Foul tip: Wait 'til last year!

Twins of 2006 starting to look just like the Twins of 2005

Going into tonight's game at the Dome, there's plenty of hand-wringing--in the daily newspapers, at least--about whether the Twins can overcome their 33-1 drubbing at the hands of Detroit last weekend. I'll humbly offer that that is the wrong question to consider.

We're one month into the season, a time when we can really take stock of this year's Twinkies. The real question is, now that the pitching is relatively back on track, are the Twins going to revert all the way back to 2005 form? If so, that's a shame, because that will make it hard to write off the team entirely.

Still, every indication this week was that the pitching's going to be stellar, and the hitting's going to suck, just like last year. (To add to the flashback feeling, both Cotton Joe Mays and Dougie Baseball made return appearances to the Dome this week.)

Santana, Radke and Silva all had excellent performances this week, and Juan Rincon, Joe Nathan and even Dennys Reyes looked unhittable. And for this, they were mostly rewarded with the Bats of Deafening Silence that has become the Twins' trademark in the last 12 months.

All of this makes for a rather torturous time watching this team--losing big can at least carry the welcome weight of diminished expectations. But like last night's game proved, most contests will ultimately be unsatisfying nailbiters, with the Twins failing to take exceptional pitching to the win column.

At any rate, here are some notables:

1. Bradke Ball takes a vacation. Just days after I called for the team to give the exhausted-looking Brad Radke a break in the rotation, he pitches a stellar game on Wednesday night, and manages to snap his streak of giving up a home run within the first three innings in every game this season. My cap's off to you, Brad, but as wildman and lifelong Royal fan Jack Sparks put it outside the Dome after the game: You pitched great against what might charitably be a called a Triple-A club.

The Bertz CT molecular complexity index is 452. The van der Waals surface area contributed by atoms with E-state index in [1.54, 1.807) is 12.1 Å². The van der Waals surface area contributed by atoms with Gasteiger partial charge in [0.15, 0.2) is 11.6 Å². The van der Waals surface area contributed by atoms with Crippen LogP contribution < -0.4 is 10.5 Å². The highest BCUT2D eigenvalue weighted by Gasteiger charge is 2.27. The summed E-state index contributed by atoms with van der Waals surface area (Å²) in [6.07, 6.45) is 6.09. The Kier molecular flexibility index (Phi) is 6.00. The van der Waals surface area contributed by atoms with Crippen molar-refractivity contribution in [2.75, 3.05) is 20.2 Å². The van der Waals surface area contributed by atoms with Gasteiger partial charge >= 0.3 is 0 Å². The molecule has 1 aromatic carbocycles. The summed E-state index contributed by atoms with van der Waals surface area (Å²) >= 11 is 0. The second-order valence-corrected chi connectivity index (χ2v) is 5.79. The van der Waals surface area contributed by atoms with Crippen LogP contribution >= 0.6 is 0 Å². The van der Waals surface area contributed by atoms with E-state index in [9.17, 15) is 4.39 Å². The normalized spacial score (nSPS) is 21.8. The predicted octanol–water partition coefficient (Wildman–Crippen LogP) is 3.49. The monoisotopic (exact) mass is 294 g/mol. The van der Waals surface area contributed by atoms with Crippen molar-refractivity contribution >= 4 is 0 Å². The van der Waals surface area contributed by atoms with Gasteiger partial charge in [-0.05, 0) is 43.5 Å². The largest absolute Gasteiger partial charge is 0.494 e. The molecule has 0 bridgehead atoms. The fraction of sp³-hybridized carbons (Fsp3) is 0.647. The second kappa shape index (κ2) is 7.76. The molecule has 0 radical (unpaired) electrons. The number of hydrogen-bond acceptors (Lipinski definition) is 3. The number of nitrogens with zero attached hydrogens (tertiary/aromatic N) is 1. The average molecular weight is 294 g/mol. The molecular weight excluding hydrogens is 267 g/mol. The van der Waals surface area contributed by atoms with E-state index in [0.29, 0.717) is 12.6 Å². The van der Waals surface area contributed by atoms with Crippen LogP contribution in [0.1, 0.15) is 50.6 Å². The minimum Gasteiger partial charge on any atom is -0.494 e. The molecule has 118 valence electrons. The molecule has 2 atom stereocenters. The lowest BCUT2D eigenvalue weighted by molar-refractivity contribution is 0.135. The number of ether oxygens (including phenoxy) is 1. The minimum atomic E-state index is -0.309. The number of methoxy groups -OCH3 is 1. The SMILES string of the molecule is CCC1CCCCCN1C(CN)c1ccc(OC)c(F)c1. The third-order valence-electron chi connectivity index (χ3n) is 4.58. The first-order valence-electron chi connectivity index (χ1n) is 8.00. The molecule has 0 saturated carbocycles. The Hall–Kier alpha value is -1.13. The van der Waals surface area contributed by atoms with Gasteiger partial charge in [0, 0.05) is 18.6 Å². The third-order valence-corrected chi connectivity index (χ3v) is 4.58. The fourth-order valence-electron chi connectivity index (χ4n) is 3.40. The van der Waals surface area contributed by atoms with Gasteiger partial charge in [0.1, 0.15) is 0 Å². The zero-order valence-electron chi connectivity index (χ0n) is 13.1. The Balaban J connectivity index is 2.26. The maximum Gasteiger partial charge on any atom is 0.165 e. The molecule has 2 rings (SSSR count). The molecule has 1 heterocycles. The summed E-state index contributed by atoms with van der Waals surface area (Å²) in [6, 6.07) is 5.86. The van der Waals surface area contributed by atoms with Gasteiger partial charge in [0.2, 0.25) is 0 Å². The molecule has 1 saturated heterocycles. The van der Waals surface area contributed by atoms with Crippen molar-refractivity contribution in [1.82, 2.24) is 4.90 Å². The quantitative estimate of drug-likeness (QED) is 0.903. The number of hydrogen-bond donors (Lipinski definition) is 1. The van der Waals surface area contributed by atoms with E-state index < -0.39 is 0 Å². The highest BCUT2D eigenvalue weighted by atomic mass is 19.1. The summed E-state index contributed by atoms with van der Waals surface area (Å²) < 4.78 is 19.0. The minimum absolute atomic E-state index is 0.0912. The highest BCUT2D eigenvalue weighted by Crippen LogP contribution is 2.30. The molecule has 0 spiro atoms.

2. Off-season upgrades? Any hopes I had for Ruben Sierra adding some grimace to this boyish outfit is gone now that he's torn a bicep and will be out indefinitely. And everyone knows that Rondell White, alas, is a total wash.

Still, that's not to say the Twins haven't improved in some places. I'm honestly starting to think Tony Batista is a good call at third base--he's more agile than I thought, and he has an amazingly consitent arm. Luis Castillo is looking like the frontrunner to be freakin' MVP of the team. And Reyes just may be the lefty reliever that finally pushed Francisco Liriano into the starting rotation. Upgrades, all of them--so why isn't the team improved?

3. The Gambler factor. Kenny Rogers was the darkhorse of the pitching staff when he was here with the Twins, and the team made a mistake of not trying to resigning him a couple years ago. He's tougher'n nails wherever he goes, and his career record is almost exactly the same as that of the vaunted Curt Schilling.

He's started off strong again this season (4-2, 2.59 ERA) and he's probably still bitter about not being asked back here, because that's just the kind of pill he is. All of this is a long way of saying that, with him on the mound tonight, the Twins will start this three-game series one in the hole.

Comments and reactions to this and the series are welcome all weekend long.

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